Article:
SINGAPORE (Mar 26): In what has been one of the fastest sell-downs in history, the Covid-19 outbreak has single-handedly driven global equities to bear territories in the span of just a few trading sessions.

But, despite the massive market meltdown, DBS chief investment officer Hou Wey Fook believes most of the negative headwinds have already been substantially priced in.

To be sure, the virus-led volatility has invoked memories of the 2008 Global Financial Crisis and the 2000 dot-com bust. Yet, Hou’s message is clear: This too shall pass.

“No doubt, the viral crisis has been disruptive. But it is also a transitory event that has no bearing on long-term structural trends,” says Hou. “Investors should be clear-headed on what constitutes structural headwinds and what constitutes transitory headwinds.”

The way Hou sees it, the US-China trade war represents a bigger long-term threat to risk assets, given that the basis of the war is driven by ideological differences between the global superpowers. 

In contrast, he believes the virus outbreak is a disaster that – despite inflicting some sharp medium-term bouts of pain – will eventually fade away. 

In fact, Hou already notices some “green shoots” on the horizon. 

“The improved situation in China, which has led to the re-opening of factories, is indeed an encouraging sign, as it means a gradual normalisation of global supply chains,” says Hou. “If China succeeds in bringing its production capacity back to the 70% mark, it will mark the start of a gradual recovery.”

For now, Hou is banking on a U-shaped economic recovery due to the scale of the crisis that has affected many major economies in the world, as well as the potential difficulties that could arise from restarting global supply chains. 

To this end, Hou is falling back on his go-to tactic in such times of uncertainty: A Barbell Strategy, with a portfolio holding globally diversified securities in two areas of focus – income generators and growth equities. 

Specifically, Hou has his eye on two key themes: technology and global infrastructure. 

With central banks around the world maintaining a dovish stance given ongoing macro anxieties, Hou notes that the hunt for yield is likely to dominate the narratives in the second half of 2020.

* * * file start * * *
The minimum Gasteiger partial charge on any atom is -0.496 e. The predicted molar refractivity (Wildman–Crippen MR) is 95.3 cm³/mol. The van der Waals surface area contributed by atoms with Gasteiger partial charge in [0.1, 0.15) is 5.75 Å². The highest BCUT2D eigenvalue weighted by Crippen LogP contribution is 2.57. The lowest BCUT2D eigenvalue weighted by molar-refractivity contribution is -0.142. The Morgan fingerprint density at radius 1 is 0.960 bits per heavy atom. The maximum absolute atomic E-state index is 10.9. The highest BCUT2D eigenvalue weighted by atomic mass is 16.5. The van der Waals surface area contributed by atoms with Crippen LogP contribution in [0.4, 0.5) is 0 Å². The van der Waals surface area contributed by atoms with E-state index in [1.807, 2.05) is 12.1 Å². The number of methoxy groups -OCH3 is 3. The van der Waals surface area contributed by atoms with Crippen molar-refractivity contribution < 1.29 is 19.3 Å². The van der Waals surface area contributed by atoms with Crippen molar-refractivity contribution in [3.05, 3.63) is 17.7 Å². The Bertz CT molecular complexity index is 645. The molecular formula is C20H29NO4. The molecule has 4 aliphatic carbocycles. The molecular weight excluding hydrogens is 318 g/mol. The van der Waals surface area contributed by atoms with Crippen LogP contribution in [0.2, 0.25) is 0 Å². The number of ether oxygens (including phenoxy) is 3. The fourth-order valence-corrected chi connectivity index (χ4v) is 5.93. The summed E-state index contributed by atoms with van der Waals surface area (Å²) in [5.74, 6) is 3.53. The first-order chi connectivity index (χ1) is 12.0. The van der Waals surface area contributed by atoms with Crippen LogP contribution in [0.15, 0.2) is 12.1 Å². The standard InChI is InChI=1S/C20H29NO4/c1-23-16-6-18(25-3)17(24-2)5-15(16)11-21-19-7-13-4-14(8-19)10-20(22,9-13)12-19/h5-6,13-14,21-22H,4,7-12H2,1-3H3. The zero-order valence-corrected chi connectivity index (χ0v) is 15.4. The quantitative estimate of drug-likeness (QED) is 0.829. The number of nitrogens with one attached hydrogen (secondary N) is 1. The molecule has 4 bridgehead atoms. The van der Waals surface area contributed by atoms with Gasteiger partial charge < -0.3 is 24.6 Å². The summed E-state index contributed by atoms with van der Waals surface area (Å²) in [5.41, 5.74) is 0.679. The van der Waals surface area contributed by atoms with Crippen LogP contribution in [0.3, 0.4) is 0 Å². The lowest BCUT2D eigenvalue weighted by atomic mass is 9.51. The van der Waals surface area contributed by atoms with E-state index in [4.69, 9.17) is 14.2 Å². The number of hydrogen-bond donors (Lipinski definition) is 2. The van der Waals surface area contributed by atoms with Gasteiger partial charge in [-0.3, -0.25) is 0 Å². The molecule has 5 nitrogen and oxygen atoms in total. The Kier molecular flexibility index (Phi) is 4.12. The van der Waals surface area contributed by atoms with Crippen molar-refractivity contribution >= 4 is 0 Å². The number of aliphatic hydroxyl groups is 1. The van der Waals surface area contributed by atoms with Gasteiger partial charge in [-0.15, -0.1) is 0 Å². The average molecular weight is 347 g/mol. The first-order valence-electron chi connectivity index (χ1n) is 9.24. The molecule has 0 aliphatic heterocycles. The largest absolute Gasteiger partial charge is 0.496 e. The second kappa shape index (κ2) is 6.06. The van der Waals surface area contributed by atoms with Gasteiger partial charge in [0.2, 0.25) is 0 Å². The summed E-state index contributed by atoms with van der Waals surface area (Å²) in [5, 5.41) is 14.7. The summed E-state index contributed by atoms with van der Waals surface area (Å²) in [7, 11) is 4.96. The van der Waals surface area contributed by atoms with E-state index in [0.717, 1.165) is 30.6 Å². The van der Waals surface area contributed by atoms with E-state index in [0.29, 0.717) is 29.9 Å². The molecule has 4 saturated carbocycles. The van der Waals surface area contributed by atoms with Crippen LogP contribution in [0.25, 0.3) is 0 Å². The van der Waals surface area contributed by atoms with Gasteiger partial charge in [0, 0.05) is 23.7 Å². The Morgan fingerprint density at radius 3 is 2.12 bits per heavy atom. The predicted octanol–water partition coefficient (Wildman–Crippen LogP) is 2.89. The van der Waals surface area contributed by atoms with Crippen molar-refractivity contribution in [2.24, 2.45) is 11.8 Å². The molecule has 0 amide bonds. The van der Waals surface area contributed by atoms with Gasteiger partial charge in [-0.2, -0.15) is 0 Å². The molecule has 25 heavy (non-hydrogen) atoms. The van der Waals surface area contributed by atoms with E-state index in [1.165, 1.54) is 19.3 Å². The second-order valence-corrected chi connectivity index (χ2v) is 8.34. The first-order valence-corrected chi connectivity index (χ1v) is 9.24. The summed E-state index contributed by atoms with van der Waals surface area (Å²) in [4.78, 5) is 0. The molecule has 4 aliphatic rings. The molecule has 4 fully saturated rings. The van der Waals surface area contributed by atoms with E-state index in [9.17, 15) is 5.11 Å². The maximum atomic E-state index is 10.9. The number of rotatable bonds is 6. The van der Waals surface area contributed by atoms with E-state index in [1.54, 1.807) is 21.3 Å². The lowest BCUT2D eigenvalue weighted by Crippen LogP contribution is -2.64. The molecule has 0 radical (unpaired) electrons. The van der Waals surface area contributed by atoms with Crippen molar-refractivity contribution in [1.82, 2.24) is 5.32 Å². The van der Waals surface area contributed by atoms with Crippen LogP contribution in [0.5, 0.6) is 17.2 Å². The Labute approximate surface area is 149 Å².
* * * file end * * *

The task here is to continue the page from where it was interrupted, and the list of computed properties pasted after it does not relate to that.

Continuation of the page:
As such, he opines that the hunger for data, and speedy and reliable communications will be more intense than ever before. This, he says, signals a definite win for investors who choose to jump onboard the tech bandwagon. 

“5G will drive the development of semiconductors, communication equipment, and associated services,” says Hou, adding that the ultimate winners of this theme include integrated circuit makers and semiconductor manufacturers. 

A second theme for investors to focus on in the coming year is global infrastructure, Hou shares. He adds that this is especially relevant amid evolving trends in urbanisation, digitalisation, climate change, and rising inequality. 

“Given the constraints of government spending, we see increasing reliance on private capital to finance public infrastructure,” says Hou. “With strong pricing power and limited competition, there are opportunities to seek out attractive and sustainable yield plays.” 

In his view, infrastructure assets today present high and sustainable dividend payouts, as well as generate respectable yields in comparison with other asset classes. On top of this, infrastructure assets have strong pricing power due to cost pass-through structures and limited competition, he says.

“Allocating a portion of investments into infrastructure will have the effect of reducing overall portfolio volatility while bolstering overall returns,” says Hou. 

In addition, Hou also has conviction calls on stocks with growth opportunities, such as technology, healthcare and China equities. 

He also sees gold as a crucial “risk-diversifier” for investors’ portfolios. Having returned 2% over the past three months alone, the precious metal has lived up to its name as an effective portfolio hedge by outperforming all other asset classes and currencies. 

“We believe recession talks will resume as soon as economic data show the impact of the outbreak. Gold price should then prove its worth once again,” says DBS strategist Joanne Goh. “Gold will continue to be supported as persistently low interest rates reduce the opportunity cost of holding gold and thus, appeal to a wide range of investors as a store of genuine wealth.” 

With strong policy support and the resumption of manufacturing activities, Hou’s advice to investors – for now at least – is to stay the course. 

“While some economic activities are lost during this period of time, the others were merely postponed,” says Hou. “Macro momentum will eventually rebound during the second half.”